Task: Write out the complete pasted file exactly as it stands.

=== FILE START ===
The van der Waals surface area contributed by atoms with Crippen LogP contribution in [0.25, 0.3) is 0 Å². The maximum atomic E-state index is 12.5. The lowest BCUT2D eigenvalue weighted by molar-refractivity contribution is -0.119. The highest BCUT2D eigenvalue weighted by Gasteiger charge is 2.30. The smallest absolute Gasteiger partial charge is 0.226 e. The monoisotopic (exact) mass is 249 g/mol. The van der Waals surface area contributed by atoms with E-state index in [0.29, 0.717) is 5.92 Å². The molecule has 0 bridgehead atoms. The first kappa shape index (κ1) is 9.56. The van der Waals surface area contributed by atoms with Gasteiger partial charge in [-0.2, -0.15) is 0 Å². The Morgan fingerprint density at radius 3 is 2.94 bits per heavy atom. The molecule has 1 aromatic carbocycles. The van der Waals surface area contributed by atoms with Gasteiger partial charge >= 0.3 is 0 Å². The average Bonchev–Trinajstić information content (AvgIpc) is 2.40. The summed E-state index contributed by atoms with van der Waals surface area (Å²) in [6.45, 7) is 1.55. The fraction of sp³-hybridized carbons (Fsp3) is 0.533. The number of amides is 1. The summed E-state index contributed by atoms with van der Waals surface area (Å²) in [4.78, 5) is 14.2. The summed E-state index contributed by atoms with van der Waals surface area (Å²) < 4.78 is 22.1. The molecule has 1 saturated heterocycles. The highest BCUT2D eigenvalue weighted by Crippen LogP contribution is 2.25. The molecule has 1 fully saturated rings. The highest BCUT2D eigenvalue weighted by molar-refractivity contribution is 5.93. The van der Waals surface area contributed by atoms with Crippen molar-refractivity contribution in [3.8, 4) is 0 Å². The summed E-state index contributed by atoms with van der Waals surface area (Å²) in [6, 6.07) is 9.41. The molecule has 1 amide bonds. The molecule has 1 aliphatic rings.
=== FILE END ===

The van der Waals surface area contributed by atoms with Crippen LogP contribution in [0.25, 0.3) is 0 Å². The maximum atomic E-state index is 12.5. The lowest BCUT2D eigenvalue weighted by molar-refractivity contribution is -0.119. The highest BCUT2D eigenvalue weighted by Gasteiger charge is 2.30. The smallest absolute Gasteiger partial charge is 0.226 e. The monoisotopic (exact) mass is 249 g/mol. The van der Waals surface area contributed by atoms with E-state index in [0.29, 0.717) is 5.92 Å². The molecule has 0 bridgehead atoms. The first kappa shape index (κ1) is 9.56. The van der Waals surface area contributed by atoms with Gasteiger partial charge in [-0.2, -0.15) is 0 Å². The Morgan fingerprint density at radius 3 is 2.94 bits per heavy atom. The molecule has 1 aromatic carbocycles. The van der Waals surface area contributed by atoms with Gasteiger partial charge >= 0.3 is 0 Å². The average Bonchev–Trinajstić information content (AvgIpc) is 2.40. The summed E-state index contributed by atoms with van der Waals surface area (Å²) in [6.45, 7) is 1.55. The fraction of sp³-hybridized carbons (Fsp3) is 0.533. The number of amides is 1. The summed E-state index contributed by atoms with van der Waals surface area (Å²) in [4.78, 5) is 14.2. The summed E-state index contributed by atoms with van der Waals surface area (Å²) < 4.78 is 22.1. The molecule has 1 saturated heterocycles. The highest BCUT2D eigenvalue weighted by Crippen LogP contribution is 2.25. The molecule has 1 fully saturated rings. The highest BCUT2D eigenvalue weighted by molar-refractivity contribution is 5.93. The van der Waals surface area contributed by atoms with Crippen molar-refractivity contribution in [3.8, 4) is 0 Å². The summed E-state index contributed by atoms with van der Waals surface area (Å²) in [6, 6.07) is 9.41. The molecule has 1 amide bonds. The molecule has 1 aliphatic rings.